• settling any challenge filed by the debtor or the creditors’ assembly against the measures taken by the judicial liquidator;
  • settling a request submitted by the judicial liquidator to cease the reorganisation of the debtor and open the bankruptcy procedure;
  • settling challenges filed against the judicial liquidator’s activity reports;
  • settling challenges filed against decisions of the creditors’ assembly; and
  • rendering the decision to close the bankruptcy procedure.

Creditor involvement

What is the extent of creditors’ involvement in liquidation procedures and what actions are they prohibited from taking against the insolvent company in the course of the proceedings?

In principle, the creditors (via the creditors’ meeting) and the creditors’ committee are involved in the adoption of any management decision affecting the company’s activity.

The creditors have the following main prerogatives under the liquidation procedure:

  • to approve the terms and conditions of the sale of the debtor’s assets;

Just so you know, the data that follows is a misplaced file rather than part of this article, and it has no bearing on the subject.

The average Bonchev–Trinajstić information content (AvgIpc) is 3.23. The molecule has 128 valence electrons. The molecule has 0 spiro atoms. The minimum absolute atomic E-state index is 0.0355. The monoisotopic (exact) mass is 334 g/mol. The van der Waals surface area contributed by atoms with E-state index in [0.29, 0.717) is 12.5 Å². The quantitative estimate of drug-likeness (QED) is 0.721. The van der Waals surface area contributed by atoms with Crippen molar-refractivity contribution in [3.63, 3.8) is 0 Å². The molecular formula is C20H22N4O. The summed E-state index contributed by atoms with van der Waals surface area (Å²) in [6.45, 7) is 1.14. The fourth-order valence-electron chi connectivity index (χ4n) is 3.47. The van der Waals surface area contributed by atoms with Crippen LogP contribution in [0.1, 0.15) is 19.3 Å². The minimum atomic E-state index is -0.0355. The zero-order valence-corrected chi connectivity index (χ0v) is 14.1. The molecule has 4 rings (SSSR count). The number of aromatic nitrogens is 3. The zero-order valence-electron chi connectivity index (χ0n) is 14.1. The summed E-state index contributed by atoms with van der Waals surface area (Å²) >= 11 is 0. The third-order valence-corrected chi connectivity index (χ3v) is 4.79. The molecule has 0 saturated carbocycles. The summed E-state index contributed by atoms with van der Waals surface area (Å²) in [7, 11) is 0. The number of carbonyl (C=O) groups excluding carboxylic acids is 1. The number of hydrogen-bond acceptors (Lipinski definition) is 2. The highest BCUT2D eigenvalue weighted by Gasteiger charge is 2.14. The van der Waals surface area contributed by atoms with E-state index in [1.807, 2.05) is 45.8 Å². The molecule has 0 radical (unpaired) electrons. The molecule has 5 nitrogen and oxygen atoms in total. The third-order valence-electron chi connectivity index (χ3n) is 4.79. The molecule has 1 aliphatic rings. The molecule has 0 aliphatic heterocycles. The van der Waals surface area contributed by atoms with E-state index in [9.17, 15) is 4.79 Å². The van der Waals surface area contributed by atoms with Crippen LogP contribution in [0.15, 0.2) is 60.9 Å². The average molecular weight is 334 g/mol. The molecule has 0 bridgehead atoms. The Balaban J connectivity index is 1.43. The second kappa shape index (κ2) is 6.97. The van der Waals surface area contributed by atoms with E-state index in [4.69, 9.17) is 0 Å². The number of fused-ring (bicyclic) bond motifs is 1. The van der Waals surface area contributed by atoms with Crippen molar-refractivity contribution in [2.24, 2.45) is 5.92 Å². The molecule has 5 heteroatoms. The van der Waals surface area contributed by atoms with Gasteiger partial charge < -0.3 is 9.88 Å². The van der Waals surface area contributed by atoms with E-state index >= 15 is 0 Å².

• to approve the appointment of specialised valuers or service providers, if necessary, in order to maximise the debtor’s estate and protect its assets;
  • to take note of the activity reports prepared by the liquidator and, if necessary, to challenge them; and
  • to submit actions for the annulment of fraudulent acts or operations made by the debtor when such actions have not been filed by the judicial liquidator.

As of the date of opening the insolvency procedure, all enforcement procedures against the debtor or its assets are stayed automatically, and therefore any claim for the payment of the receivables outside the liquidation procedure is prohibited.